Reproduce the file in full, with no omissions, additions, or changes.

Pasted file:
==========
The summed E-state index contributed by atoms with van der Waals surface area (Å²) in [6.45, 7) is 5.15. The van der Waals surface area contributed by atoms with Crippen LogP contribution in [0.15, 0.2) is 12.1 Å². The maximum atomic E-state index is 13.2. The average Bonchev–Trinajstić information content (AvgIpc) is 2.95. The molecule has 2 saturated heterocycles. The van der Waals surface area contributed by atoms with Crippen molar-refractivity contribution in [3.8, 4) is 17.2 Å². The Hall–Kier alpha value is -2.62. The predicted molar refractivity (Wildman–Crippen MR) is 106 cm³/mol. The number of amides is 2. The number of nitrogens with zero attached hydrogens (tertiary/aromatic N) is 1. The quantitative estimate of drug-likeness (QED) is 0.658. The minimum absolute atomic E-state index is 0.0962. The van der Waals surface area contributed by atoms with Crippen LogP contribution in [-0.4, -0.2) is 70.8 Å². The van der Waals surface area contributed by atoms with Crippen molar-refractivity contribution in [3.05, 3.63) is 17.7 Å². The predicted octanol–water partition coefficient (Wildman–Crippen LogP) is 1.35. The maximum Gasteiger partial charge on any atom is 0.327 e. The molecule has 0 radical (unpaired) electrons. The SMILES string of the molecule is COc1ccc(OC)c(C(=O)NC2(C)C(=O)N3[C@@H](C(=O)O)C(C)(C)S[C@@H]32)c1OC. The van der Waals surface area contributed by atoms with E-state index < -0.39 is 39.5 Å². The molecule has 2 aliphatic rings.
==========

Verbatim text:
The summed E-state index contributed by atoms with van der Waals surface area (Å²) in [6.45, 7) is 5.15. The van der Waals surface area contributed by atoms with Crippen LogP contribution in [0.15, 0.2) is 12.1 Å². The maximum atomic E-state index is 13.2. The average Bonchev–Trinajstić information content (AvgIpc) is 2.95. The molecule has 2 saturated heterocycles. The van der Waals surface area contributed by atoms with Crippen molar-refractivity contribution in [3.8, 4) is 17.2 Å². The Hall–Kier alpha value is -2.62. The predicted molar refractivity (Wildman–Crippen MR) is 106 cm³/mol. The number of amides is 2. The number of nitrogens with zero attached hydrogens (tertiary/aromatic N) is 1. The quantitative estimate of drug-likeness (QED) is 0.658. The minimum absolute atomic E-state index is 0.0962. The van der Waals surface area contributed by atoms with Crippen LogP contribution in [-0.4, -0.2) is 70.8 Å². The van der Waals surface area contributed by atoms with Crippen molar-refractivity contribution in [3.05, 3.63) is 17.7 Å². The predicted octanol–water partition coefficient (Wildman–Crippen LogP) is 1.35. The maximum Gasteiger partial charge on any atom is 0.327 e. The molecule has 0 radical (unpaired) electrons. The SMILES string of the molecule is COc1ccc(OC)c(C(=O)NC2(C)C(=O)N3[C@@H](C(=O)O)C(C)(C)S[C@@H]32)c1OC. The van der Waals surface area contributed by atoms with E-state index < -0.39 is 39.5 Å². The molecule has 2 aliphatic rings.